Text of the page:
Council approves resolutions

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By Steve Van Kooten


On May 7, the Prairie du Chien Common Council’s agenda had a plethora of resolutions to consider, ranging from the community block development grant (CBDG) for the Illinois Street project to holiday declarations and improvements to city property.

Before the regular council meeting, the city held the first public hearing for the Illinois Street project. A representative from Vierbicher, an engineering firm frequently utilized by the city, reviewed terms and information about the CBDG grant process and civilian participation requirements.

In attendance were alderpersons Nick Crary, Vicki Waller, Andy Ringgold, Bob Granzow, Kayla Ingham, Kelssi Ziegler, Pam Kiesau and Jaaren Riebe. Also in attendance were Mayor David Hemmer, City Administrator Chad Abram, City Attorney Amanda Tisdale and Police Chief Kyle Teynor.


CBDG grant

At the April 16 meeting, the council approved a professional services agreement and citizen participation plan for the Illinois Street project, which will implement utility improvements to a portion of Illinois Street between Webster and Washington streets.

Improvement work includes the replacement of streets, sidewalks, sanitary sewers and water mains, among other infrastructure.

Three weeks later, three resolutions regarding the road project were on the agenda.

The first resolution gave the city administrator authority to prepare and submit the CBDG grant application. If accepted, the application will give the city access to federal funding.

For the second resolution, the city needed to  adopt a policy prohibiting the use of “excessive force by local law enforcement agencies within its jurisdiction against any individuals engaged in non-violent civil rights demonstrations.”

According to the Police Brutality Center, excessive force is defined as “beyond what a reasonable police office would use to question or apprehend a person.” Abram later said excessive force by law enforcement would include the use of fire hoses, tear gas, batons and dogs, among other methods of crowd control.

The policy also required the city to enforce state and local laws against barring access to a location that is the subject of a non-violent civil rights demonstration.

“This is part of the CBDG process to apply for the grant,” Abram said. “It shows that we have a policy at the city.”

According to the resolution, Section 104 of the Housing and Community Development Act of 1974 (HCDA) prevents the state from awarding CBDG grants to local governments that do not have or adopt a policy that covers both of those standards.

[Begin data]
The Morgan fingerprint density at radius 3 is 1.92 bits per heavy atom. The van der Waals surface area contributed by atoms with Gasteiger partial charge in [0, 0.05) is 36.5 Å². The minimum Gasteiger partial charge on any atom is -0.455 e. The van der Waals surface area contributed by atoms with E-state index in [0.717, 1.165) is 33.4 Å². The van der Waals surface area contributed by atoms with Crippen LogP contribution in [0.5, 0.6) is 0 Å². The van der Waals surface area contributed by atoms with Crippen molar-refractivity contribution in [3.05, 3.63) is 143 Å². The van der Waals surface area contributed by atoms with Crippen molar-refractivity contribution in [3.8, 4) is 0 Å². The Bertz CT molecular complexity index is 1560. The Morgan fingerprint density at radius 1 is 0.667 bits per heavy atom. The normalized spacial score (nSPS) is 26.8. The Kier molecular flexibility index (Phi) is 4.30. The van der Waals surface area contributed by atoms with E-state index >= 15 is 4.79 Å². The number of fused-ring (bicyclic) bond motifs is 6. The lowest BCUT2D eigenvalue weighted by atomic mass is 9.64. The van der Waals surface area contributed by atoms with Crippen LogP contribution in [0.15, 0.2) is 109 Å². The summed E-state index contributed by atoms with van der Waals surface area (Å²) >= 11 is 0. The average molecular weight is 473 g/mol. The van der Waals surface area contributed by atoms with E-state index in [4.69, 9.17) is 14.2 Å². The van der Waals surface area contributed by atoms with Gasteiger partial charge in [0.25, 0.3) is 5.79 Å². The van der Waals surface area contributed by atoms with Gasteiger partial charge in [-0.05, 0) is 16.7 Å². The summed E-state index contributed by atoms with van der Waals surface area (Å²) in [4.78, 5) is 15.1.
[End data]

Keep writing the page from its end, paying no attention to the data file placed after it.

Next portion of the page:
The policy states that the city will prohibit the use of excessive force by law enforcement agencies and apply state and local laws as outlined by the HCDA. The city will direct the Prairie du Chien Police Chief to amend police department procedures to comply with the enforcement procedures outlined in the HCDA.

For the third resolution, Abram said, “This resolution proves that we have an approval letter from our financial advisors at People’s State Bank and that we have the funds to match for this grant.”

According to the resolution and supporting documents, the city obtained matching funds totaling $587,933 through the Wisconsin Department of Natural Resources’s Safe Water Drinking Program. The WDNR program is a grants low-interest loans.

The council unanimously approved the three resolutions.


Pool and stage

Mike Wallace, the parks and recreation director for the city, submitted an approval request for the installation of six starting blocks for the Wacouta Pool.

A memo from Wallace’s office said the total cost for the project was estimated to be $25,767 for purchase, transportation and installation.

The memo also said the swim team raised $27,000 through two donations from the George Family Foundation ($22,000) and Tom and Lisa Peterson ($5,000) to cover the costs of the project.

“The swim team purchased them. Does this just mean we want to install them?” Ziegler asked.

“We had two private donations, then I purchased them,” said Wallace. “We want to install them.”

“Why did this come to the council?” asked Ziegler.

“Cost,” Abram said. “It’s good to inform the council.”

The council approved the starting blocks’ installation.

The Rotary Club of Prairie du Chien submitted design plans to the council for an outdoor stage on St. Feriole Island. The Rotary Club provided full funding for the project.

Abram said, “The Rotary Club wanted to get approval of the location that was discussed over a year ago.” He added that the stage’s location would be near the Fireman’s Association Shelter and the corner of Villa Louis and Fisher roads.

He noted there was a small parcel of privately owned land between the Fireman’s Association Shelter and the intended location for the stage; however, he said the land’s owner had been amicable working with the Rotary Club.

“I just wanted to point out that the Rotary Club has done a really fantastic job crossing their t’s and dotting their i’s in this process,” said Ziegler.

Abram recommended the council approve the design and location pending an easement for the private land the stage would partially occupy, which the council adopted.


Other business

• Abram said the Public Safety Center project had a completed blueprint for the building’s internal design. Personnel from the police department, fire department and city staff had approved the designs.

• One of the city’s four wells had to be shut down because it had high levels of PFAS in the water system. PFAS, which are plastics and other chemicals that do not deteriorate in the environment, were at 15 parts per trillion, more than triple the Environmental Protection Agency’s maximum limit of four. Abram said the city still uses wells one, three, and four, each tested under four parts per trillion.

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